- 1. The coliform bacteria in our milk do not come from manure contamination. I am so sick and tired of the CDFA telling people that our milk is contaminated with feces. It is not true. Our milk is not contaminated with feces. They seem to think that if they say it enough people will believe it. It doesn’t matter how many times they say it, it is not true. I repeat: Our milk is not contaminated with feces. The fact that the milk in our bulk tank meets the coliform limits for sterilized (i.e. pasteurized) milk demonstrates this fact absolutely and conclusively. At Claravale farm we have been producing high quality, clean, safe, raw milk for over 80 years. We know how to milk cows. I would take exception to the CDFA’s statement that most coliform bacteria come from feces but whether they do or not, it is an irrelevant, inflammatory statement. Coliform bacteria exist and thrive without contact with warm blooded animals either inside or out. It doesn’t matter where most of them come from. The coliform bacteria in our milk are not from this source.
The reason why it is so important to the CDFA that you think that there is cow manure in our milk is that they are trying to play off of the recent hysteria over produce and beef illnesses due to pathenogenic coliform. They are trying to create a raw milk hysteria that will get people to support their bill. In other words, they think you’re not very smart.
- 2. Coliform bacteria are not a health threat. I know it’s been said before but apparently it bears repeating: Coliform bacteria are everywhere in vast uncountably huge numbers. They are on every surface of everything you touch every day. They are on the top of Steven Beam’s desk (I doubt that even he would argue a cow manure source for those particular coliform). Every day we all (even non raw milk drinkers) consume uncountably huge numbers of coliform bacteria. Right now, sitting there, you are composed of more bacterial cells, living on and in you, than human cells. The vast majority of these bacteria are coliform. It is a sign of the times we live in that most people consider what are probably the most numerous and ubiquitous life forms on the planet to be some bizarre, dangerous, anomaly. If coliform bacteria were dangerous we would all be dead before we even got out of bed.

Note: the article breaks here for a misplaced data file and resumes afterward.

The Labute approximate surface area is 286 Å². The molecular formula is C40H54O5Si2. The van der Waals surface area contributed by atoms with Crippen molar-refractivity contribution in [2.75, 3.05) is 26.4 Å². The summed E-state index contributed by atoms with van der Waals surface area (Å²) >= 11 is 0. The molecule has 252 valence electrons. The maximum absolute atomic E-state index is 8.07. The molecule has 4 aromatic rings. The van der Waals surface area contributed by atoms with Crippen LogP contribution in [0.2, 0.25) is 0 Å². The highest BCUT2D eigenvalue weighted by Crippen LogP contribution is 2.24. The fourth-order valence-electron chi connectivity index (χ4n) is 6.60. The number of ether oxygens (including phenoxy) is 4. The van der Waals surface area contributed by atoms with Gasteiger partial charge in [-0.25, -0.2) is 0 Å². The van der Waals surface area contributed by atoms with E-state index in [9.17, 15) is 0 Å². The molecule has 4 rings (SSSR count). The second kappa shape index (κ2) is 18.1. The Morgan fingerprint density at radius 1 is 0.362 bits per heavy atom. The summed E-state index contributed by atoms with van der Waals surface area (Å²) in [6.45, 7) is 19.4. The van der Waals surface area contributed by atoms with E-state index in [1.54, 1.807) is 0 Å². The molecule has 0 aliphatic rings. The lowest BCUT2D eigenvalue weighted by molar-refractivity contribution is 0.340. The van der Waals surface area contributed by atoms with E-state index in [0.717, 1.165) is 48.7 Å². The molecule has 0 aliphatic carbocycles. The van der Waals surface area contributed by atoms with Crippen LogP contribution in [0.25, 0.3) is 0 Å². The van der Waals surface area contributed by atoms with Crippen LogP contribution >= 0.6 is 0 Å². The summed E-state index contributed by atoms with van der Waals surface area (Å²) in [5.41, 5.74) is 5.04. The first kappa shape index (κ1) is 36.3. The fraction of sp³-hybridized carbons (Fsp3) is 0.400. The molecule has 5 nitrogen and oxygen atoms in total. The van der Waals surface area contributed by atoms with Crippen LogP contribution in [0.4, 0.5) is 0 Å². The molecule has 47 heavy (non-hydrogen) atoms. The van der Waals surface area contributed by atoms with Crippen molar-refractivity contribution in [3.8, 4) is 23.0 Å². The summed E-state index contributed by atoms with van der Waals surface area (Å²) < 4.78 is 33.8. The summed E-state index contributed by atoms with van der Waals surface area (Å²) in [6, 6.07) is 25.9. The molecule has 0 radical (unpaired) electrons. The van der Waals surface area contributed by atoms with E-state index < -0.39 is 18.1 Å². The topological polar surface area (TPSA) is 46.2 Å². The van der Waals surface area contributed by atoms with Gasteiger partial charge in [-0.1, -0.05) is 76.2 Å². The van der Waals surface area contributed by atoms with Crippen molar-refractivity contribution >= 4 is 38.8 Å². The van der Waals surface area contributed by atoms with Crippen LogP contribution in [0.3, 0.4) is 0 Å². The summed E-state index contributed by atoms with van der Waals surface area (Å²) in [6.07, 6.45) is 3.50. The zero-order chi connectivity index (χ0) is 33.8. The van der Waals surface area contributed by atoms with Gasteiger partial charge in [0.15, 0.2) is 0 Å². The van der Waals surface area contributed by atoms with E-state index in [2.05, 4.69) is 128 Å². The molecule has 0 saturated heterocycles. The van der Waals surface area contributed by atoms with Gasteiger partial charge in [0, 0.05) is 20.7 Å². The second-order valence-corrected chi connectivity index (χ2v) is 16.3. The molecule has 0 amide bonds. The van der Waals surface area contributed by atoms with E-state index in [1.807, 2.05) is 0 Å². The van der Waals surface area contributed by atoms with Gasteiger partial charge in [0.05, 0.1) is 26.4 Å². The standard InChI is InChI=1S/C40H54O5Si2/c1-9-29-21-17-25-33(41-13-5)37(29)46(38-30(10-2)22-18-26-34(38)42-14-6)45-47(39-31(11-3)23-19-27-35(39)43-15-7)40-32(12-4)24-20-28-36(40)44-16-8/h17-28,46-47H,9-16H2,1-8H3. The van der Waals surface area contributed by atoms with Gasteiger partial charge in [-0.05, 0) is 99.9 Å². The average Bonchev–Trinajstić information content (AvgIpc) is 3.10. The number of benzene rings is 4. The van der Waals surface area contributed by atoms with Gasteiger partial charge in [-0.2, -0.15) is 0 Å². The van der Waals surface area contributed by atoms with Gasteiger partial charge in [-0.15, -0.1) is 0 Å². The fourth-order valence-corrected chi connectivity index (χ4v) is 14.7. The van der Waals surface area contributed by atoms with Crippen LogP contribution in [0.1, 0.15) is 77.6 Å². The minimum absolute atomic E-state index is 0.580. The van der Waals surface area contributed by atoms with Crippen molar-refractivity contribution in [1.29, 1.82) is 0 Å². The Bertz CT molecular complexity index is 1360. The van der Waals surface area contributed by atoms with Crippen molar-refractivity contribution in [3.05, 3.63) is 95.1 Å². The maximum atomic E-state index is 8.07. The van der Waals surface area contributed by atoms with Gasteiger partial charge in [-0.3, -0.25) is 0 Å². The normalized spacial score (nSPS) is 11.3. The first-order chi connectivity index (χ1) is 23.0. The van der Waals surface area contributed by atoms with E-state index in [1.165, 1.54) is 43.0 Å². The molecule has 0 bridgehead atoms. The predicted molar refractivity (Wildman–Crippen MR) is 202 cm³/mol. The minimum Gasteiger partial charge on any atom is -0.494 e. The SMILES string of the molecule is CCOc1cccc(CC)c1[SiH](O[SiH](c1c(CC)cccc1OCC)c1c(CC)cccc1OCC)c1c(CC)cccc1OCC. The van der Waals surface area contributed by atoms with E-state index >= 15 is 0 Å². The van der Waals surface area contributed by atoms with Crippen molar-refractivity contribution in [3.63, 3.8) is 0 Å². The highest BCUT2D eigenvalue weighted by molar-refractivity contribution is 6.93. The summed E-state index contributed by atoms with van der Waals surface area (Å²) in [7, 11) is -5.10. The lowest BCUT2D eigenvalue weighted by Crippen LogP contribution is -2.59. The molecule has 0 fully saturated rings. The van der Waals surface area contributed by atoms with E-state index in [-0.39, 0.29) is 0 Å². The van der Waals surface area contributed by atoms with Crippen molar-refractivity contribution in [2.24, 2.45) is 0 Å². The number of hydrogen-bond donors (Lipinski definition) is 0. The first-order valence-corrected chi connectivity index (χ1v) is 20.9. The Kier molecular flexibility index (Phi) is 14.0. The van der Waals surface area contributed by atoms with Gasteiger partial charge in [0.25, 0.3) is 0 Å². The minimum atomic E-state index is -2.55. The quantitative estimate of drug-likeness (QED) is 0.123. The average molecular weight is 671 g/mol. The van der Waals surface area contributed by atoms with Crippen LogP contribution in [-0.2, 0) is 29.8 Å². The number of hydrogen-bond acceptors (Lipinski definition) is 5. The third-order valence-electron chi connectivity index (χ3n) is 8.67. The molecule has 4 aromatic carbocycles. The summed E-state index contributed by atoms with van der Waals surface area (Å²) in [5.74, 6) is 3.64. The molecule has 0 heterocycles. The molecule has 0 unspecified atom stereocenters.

All of this is not to say that very high levels of coliform bacteria in raw milk are good. They are not necessarily (see below) but the assertion that coliform bacteria are a health threat is illogical and untenable and demonstrates a disturbing ignorance of basic bacteriology. The CDFA knows that this assertion is false but again, they think that if they can generate hysteria by calling it a health threat they can gain public support for a law which has nothing whatsoever to do with public safety but which has much more sinister objectives.
- 3. Yes, there are very, very, very rare pathenogenic forms of coliform bacteria but because they are very, very, very rare this new regulation does nothing whatsoever to aid in the detection of these pathogens. There already exists in California an excellent testing protocol for raw milk designed to ensure public safety. Among many other things, these protocols include limits on the number of bacteria which are allowed in the milk and specific tests for all of the pertinent pathogens including pathenogenic coliform. Even in the absence of tests for specific pathogens a coliform plate count tells you absolutely nothing about the presence or absence of pathogens. To try to argue that the new regulation is necessary for the detection of pathogens given the already existing specific pathogen tests is just stupid. It is as if the CDFA doesn’t even know why they do the tests they do.